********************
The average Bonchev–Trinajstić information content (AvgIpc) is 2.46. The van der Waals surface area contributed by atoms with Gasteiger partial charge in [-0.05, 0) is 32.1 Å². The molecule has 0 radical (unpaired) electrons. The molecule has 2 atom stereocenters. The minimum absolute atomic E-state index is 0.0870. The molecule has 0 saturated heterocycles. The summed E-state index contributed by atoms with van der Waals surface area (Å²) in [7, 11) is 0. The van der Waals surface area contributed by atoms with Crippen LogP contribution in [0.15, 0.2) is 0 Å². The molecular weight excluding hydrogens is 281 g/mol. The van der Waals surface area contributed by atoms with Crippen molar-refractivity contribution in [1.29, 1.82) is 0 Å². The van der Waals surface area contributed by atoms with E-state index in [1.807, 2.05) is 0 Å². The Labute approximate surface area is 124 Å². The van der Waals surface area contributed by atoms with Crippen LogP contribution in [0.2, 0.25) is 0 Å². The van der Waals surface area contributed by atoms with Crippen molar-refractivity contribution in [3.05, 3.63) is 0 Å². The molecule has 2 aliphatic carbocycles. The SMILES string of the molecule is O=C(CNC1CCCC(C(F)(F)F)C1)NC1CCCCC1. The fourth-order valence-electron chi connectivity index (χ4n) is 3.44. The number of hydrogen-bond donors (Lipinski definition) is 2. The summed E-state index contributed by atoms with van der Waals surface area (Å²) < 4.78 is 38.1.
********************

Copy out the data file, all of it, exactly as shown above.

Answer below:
The average Bonchev–Trinajstić information content (AvgIpc) is 2.46. The van der Waals surface area contributed by atoms with Gasteiger partial charge in [-0.05, 0) is 32.1 Å². The molecule has 0 radical (unpaired) electrons. The molecule has 2 atom stereocenters. The minimum absolute atomic E-state index is 0.0870. The molecule has 0 saturated heterocycles. The summed E-state index contributed by atoms with van der Waals surface area (Å²) in [7, 11) is 0. The van der Waals surface area contributed by atoms with Crippen LogP contribution in [0.15, 0.2) is 0 Å². The molecular weight excluding hydrogens is 281 g/mol. The van der Waals surface area contributed by atoms with Crippen molar-refractivity contribution in [1.29, 1.82) is 0 Å². The van der Waals surface area contributed by atoms with E-state index in [1.807, 2.05) is 0 Å². The Labute approximate surface area is 124 Å². The van der Waals surface area contributed by atoms with Crippen LogP contribution in [0.2, 0.25) is 0 Å². The van der Waals surface area contributed by atoms with Crippen molar-refractivity contribution in [3.05, 3.63) is 0 Å². The molecule has 2 aliphatic carbocycles. The SMILES string of the molecule is O=C(CNC1CCCC(C(F)(F)F)C1)NC1CCCCC1. The fourth-order valence-electron chi connectivity index (χ4n) is 3.44. The number of hydrogen-bond donors (Lipinski definition) is 2. The summed E-state index contributed by atoms with van der Waals surface area (Å²) < 4.78 is 38.1.